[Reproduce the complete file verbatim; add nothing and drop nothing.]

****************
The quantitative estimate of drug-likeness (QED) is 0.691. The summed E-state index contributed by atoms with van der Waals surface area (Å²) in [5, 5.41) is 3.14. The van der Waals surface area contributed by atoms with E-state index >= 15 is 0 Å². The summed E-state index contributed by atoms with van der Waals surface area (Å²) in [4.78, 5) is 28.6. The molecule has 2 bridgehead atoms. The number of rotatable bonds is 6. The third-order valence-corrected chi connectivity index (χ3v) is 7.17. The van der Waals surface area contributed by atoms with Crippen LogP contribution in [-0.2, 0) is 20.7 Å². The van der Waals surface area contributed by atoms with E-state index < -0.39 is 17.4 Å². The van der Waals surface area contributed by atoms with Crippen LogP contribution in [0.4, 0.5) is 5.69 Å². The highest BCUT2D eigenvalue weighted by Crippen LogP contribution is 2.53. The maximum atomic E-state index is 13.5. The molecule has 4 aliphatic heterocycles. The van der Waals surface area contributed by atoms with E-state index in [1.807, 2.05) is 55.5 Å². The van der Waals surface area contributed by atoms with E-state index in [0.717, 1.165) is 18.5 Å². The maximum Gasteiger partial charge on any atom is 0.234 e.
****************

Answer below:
The quantitative estimate of drug-likeness (QED) is 0.691. The summed E-state index contributed by atoms with van der Waals surface area (Å²) in [5, 5.41) is 3.14. The van der Waals surface area contributed by atoms with E-state index >= 15 is 0 Å². The summed E-state index contributed by atoms with van der Waals surface area (Å²) in [4.78, 5) is 28.6. The molecule has 2 bridgehead atoms. The number of rotatable bonds is 6. The third-order valence-corrected chi connectivity index (χ3v) is 7.17. The van der Waals surface area contributed by atoms with Crippen LogP contribution in [-0.2, 0) is 20.7 Å². The van der Waals surface area contributed by atoms with E-state index < -0.39 is 17.4 Å². The van der Waals surface area contributed by atoms with Crippen LogP contribution in [0.4, 0.5) is 5.69 Å². The highest BCUT2D eigenvalue weighted by Crippen LogP contribution is 2.53. The maximum atomic E-state index is 13.5. The molecule has 4 aliphatic heterocycles. The van der Waals surface area contributed by atoms with E-state index in [1.807, 2.05) is 55.5 Å². The van der Waals surface area contributed by atoms with E-state index in [0.717, 1.165) is 18.5 Å². The maximum Gasteiger partial charge on any atom is 0.234 e.